It's always good to revisit your code to ensure it's optimal. While this CSS-only version doesn't animate gracefully in Internet Explorer, the other browsers animate quite well. If you must support IE, adding a conditional comment with a JavaScript version would be best practice. Happy spinning!

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  1. I love this! It’s annoying that it still doesn’t work for me in IE. Any thoughts on when IE will get with the program?

    • Supposedly IE10 will allow this to work, though my IE10 preview doesn’t play the animation. My original version will work just fine in IE9 though! :)

  2. Cool stuff, I actually made a similar post a while back. I went a bit nuts with mine and used no images.

  3. Correction -ms-transform does work on IE9, but with limited support. However rotation should work perfectly.

    Thanks for the tutorial, nice to read something that includes CSS3 animation properties.

  4. Nice one… :) Hope the -ms-transform link on Twitter has helped..
    Greetz Thomas

  5. “They’re created using only CSS!”
    But you are actually using an image.
    You could have used multiple divs (one per ray), and made the rays with a gradient.

  6. I just used / shamelessly copied this for the logo on every page of my site, it’s pretty cool, I like! Cheers David

  7. Nice experiment!

  8. hi, just wanted to say, I really enjoy your blog and your fantastic demos, they are just great and much better than most of the stuff about css. greetings
    wayback-archive for my former site, sorry, the new one is on its way.

  9. Thanks for the demo. It’s amazing how a simple script can turn into a great animation.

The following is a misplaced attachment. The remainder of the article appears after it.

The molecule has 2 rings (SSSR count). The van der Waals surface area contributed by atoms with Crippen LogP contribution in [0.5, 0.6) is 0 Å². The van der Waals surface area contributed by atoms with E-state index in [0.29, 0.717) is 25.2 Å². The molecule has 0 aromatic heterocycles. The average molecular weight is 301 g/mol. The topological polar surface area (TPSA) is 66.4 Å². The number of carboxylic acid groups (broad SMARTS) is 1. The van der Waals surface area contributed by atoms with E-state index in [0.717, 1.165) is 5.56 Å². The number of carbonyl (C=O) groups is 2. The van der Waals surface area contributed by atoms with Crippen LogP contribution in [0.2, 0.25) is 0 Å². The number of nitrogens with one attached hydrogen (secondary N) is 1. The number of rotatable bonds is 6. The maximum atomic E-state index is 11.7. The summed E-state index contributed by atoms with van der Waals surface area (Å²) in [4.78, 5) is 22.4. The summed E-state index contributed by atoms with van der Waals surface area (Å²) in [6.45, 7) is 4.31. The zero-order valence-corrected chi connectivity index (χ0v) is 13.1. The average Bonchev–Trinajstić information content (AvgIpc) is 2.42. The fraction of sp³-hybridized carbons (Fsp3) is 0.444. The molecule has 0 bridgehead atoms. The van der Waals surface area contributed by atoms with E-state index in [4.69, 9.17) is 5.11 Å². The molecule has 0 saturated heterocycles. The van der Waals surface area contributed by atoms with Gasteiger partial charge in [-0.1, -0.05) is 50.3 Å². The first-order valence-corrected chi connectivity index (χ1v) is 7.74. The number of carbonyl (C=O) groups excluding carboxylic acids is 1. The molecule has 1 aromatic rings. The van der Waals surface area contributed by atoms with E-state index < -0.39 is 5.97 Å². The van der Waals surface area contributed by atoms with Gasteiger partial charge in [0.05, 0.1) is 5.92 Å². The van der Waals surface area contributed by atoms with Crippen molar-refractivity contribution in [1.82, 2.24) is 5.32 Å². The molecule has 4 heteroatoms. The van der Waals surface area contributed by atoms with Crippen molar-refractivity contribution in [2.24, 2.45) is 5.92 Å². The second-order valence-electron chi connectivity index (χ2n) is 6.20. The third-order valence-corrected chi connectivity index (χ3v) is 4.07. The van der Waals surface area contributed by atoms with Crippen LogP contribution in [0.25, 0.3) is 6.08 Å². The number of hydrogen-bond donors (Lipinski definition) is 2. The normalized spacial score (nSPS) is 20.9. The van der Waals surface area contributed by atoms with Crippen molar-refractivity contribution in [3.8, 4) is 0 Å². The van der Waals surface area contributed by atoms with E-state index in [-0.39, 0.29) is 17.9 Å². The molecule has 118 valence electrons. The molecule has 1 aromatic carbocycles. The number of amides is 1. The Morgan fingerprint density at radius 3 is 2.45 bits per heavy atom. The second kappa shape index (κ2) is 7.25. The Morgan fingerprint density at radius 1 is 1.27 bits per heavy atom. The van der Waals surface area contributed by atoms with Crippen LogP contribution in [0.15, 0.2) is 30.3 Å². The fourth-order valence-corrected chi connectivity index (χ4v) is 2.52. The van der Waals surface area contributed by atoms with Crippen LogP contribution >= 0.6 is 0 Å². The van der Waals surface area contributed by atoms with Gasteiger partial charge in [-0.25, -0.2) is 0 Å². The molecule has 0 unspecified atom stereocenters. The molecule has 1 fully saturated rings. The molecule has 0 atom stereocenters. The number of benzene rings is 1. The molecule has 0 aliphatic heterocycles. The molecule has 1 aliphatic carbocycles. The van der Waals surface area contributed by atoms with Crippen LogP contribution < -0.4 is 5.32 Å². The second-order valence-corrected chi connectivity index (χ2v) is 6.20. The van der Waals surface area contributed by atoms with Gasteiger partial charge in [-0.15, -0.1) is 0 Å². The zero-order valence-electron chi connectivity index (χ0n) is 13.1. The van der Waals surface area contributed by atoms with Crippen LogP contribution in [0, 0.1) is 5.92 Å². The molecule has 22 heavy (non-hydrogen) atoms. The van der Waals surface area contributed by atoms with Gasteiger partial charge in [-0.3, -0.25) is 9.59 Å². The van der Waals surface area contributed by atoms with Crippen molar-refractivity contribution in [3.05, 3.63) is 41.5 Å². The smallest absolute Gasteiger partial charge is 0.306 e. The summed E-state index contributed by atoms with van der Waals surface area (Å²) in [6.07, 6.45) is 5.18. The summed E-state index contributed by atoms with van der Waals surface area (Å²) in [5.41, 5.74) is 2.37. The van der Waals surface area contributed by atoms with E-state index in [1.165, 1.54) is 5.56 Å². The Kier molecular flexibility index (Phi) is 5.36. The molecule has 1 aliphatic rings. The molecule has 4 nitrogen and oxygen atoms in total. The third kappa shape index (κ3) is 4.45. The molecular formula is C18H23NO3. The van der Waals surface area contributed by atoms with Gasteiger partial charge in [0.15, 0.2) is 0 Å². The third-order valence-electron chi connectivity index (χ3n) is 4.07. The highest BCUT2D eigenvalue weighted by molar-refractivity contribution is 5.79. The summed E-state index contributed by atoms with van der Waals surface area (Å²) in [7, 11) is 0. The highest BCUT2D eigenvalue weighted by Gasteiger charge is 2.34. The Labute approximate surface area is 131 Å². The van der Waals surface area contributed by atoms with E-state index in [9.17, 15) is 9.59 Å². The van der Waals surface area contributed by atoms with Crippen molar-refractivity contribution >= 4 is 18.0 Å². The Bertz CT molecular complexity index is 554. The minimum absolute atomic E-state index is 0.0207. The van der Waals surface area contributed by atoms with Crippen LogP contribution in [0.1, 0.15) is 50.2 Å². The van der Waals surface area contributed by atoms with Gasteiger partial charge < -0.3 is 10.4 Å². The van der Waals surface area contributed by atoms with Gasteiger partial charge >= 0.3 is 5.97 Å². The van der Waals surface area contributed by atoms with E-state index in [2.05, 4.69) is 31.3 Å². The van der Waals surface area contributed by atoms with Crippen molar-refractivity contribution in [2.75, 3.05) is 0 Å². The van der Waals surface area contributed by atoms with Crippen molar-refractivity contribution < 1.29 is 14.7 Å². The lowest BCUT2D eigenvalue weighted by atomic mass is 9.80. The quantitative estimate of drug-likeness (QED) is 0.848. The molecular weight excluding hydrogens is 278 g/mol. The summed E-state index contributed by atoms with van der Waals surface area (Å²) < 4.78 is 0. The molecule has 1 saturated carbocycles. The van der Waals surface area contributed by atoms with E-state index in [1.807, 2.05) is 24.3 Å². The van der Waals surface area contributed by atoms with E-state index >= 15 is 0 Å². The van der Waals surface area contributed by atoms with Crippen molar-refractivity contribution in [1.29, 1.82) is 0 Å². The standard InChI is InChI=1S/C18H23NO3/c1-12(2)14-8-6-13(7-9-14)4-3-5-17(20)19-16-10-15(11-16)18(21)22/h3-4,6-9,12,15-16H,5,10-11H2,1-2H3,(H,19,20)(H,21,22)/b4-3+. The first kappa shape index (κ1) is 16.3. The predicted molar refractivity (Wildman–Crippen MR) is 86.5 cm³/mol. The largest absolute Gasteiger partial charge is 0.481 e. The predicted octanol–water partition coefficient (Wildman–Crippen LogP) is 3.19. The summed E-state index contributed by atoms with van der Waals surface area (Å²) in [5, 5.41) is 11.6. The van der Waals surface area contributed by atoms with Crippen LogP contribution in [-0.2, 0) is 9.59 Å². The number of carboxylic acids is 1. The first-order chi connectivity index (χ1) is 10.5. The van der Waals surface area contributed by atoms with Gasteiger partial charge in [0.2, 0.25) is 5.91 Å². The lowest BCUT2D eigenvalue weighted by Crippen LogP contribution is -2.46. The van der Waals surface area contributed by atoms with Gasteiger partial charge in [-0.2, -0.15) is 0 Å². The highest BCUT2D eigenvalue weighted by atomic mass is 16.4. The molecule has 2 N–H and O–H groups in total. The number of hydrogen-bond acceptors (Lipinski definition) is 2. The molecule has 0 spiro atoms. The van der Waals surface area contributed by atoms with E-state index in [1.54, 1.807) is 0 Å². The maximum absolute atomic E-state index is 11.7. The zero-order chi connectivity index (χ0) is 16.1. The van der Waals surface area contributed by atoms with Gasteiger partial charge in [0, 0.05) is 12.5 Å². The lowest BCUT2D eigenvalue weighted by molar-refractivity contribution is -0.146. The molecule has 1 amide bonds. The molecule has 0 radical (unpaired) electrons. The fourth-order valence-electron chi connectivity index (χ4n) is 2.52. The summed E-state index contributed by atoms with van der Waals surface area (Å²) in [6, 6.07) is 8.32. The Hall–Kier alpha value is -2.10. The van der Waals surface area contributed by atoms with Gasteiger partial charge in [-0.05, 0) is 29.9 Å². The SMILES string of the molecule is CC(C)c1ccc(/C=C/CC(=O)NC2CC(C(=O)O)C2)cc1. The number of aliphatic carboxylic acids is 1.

10. lareb

    Send me zip folder of it if its possible for you.

  11. Cornerpocket

    David. This is pretty bad ass. Nicely done.

  12. Kat

    I’m new to web page design and I’m trying to create a weight scale that has a dial that spins from ‘zero’ to ‘200’ and then back to ‘zero’.

    On top of all of it, I want to have a small contact form. When the user hovers over the submit button on the form, I want the read-out on the scale to rotate forward and return to the starting position when the user moves the cursor away.

    With just css, I can make the read-out spin just like I want it to, but when I try to put the scale image over it, the read-out won’t spin.

    This tutorial has been the closest I’ve been able to get to making it all function like I want, but I don’t know how to make it trigger on hover or make it rotate forward and then back to start.

    I would really appreciate some help?


    • Tom

      Hi Kat, I’m not sure when you posted this but you’re going to need Javascript to trigger the animation event on hover of the submit button. What you’re trying to achieve is not possible with just CSS.

  13. Sammy Jaryal

    Great work , but useless until IE 8,9 support.

Wrap your code in <pre class="{language}"></pre> tags, link to a GitHub gist, JSFiddle fiddle, or CodePen pen to embed!